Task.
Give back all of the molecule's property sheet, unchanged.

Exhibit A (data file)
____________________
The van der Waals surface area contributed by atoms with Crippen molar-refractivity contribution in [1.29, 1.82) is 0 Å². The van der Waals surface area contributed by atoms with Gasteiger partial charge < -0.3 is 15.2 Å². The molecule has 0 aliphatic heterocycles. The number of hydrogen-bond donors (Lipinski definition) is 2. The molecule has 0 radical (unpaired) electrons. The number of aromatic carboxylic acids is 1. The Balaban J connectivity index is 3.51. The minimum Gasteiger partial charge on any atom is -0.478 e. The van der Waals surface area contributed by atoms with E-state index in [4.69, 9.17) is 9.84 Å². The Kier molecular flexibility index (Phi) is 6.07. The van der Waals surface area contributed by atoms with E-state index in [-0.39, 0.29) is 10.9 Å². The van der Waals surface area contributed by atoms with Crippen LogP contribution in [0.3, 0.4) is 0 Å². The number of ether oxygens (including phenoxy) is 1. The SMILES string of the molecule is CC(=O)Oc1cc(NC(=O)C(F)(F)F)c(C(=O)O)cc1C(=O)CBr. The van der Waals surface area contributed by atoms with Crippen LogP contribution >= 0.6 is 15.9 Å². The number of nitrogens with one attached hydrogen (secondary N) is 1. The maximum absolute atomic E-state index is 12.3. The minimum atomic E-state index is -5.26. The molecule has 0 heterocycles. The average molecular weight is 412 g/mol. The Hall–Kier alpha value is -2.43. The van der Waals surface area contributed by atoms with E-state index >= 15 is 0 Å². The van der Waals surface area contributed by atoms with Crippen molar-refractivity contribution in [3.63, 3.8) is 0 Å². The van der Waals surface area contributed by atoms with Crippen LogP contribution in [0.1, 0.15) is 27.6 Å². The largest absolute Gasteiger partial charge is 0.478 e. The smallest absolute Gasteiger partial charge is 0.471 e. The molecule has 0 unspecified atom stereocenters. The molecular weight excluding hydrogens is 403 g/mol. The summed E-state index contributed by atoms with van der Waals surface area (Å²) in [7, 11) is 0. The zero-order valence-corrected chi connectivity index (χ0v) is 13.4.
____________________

The van der Waals surface area contributed by atoms with Crippen molar-refractivity contribution in [1.29, 1.82) is 0 Å². The van der Waals surface area contributed by atoms with Gasteiger partial charge < -0.3 is 15.2 Å². The molecule has 0 aliphatic heterocycles. The number of hydrogen-bond donors (Lipinski definition) is 2. The molecule has 0 radical (unpaired) electrons. The number of aromatic carboxylic acids is 1. The Balaban J connectivity index is 3.51. The minimum Gasteiger partial charge on any atom is -0.478 e. The van der Waals surface area contributed by atoms with E-state index in [4.69, 9.17) is 9.84 Å². The Kier molecular flexibility index (Phi) is 6.07. The van der Waals surface area contributed by atoms with E-state index in [-0.39, 0.29) is 10.9 Å². The van der Waals surface area contributed by atoms with Crippen LogP contribution in [0.3, 0.4) is 0 Å². The number of ether oxygens (including phenoxy) is 1. The SMILES string of the molecule is CC(=O)Oc1cc(NC(=O)C(F)(F)F)c(C(=O)O)cc1C(=O)CBr. The van der Waals surface area contributed by atoms with Crippen LogP contribution >= 0.6 is 15.9 Å². The number of nitrogens with one attached hydrogen (secondary N) is 1. The maximum absolute atomic E-state index is 12.3. The minimum atomic E-state index is -5.26. The molecule has 0 heterocycles. The average molecular weight is 412 g/mol. The Hall–Kier alpha value is -2.43. The van der Waals surface area contributed by atoms with E-state index >= 15 is 0 Å². The van der Waals surface area contributed by atoms with Crippen molar-refractivity contribution in [3.63, 3.8) is 0 Å². The van der Waals surface area contributed by atoms with Crippen LogP contribution in [0.1, 0.15) is 27.6 Å². The largest absolute Gasteiger partial charge is 0.478 e. The smallest absolute Gasteiger partial charge is 0.471 e. The molecule has 0 unspecified atom stereocenters. The molecular weight excluding hydrogens is 403 g/mol. The summed E-state index contributed by atoms with van der Waals surface area (Å²) in [7, 11) is 0. The zero-order valence-corrected chi connectivity index (χ0v) is 13.4.